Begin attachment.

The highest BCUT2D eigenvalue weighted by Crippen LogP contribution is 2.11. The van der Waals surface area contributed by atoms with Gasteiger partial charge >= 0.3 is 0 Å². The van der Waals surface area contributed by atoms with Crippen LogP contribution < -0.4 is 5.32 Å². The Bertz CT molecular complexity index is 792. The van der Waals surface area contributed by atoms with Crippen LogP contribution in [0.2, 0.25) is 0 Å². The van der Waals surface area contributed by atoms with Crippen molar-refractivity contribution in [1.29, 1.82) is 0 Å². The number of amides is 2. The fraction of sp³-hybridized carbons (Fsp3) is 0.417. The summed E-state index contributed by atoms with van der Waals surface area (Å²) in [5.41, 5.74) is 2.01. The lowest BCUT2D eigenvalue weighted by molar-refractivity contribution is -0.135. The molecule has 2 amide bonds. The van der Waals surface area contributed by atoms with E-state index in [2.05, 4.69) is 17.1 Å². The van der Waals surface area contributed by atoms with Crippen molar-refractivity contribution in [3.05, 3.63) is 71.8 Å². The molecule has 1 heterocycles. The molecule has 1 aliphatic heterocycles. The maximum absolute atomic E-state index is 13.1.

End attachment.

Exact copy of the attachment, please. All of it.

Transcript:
The highest BCUT2D eigenvalue weighted by Crippen LogP contribution is 2.11. The van der Waals surface area contributed by atoms with Gasteiger partial charge >= 0.3 is 0 Å². The van der Waals surface area contributed by atoms with Crippen LogP contribution < -0.4 is 5.32 Å². The Bertz CT molecular complexity index is 792. The van der Waals surface area contributed by atoms with Crippen LogP contribution in [0.2, 0.25) is 0 Å². The van der Waals surface area contributed by atoms with Crippen molar-refractivity contribution in [1.29, 1.82) is 0 Å². The number of amides is 2. The fraction of sp³-hybridized carbons (Fsp3) is 0.417. The summed E-state index contributed by atoms with van der Waals surface area (Å²) in [5.41, 5.74) is 2.01. The lowest BCUT2D eigenvalue weighted by molar-refractivity contribution is -0.135. The molecule has 2 amide bonds. The van der Waals surface area contributed by atoms with E-state index in [2.05, 4.69) is 17.1 Å². The van der Waals surface area contributed by atoms with Crippen molar-refractivity contribution in [3.05, 3.63) is 71.8 Å². The molecule has 1 heterocycles. The molecule has 1 aliphatic heterocycles. The maximum absolute atomic E-state index is 13.1.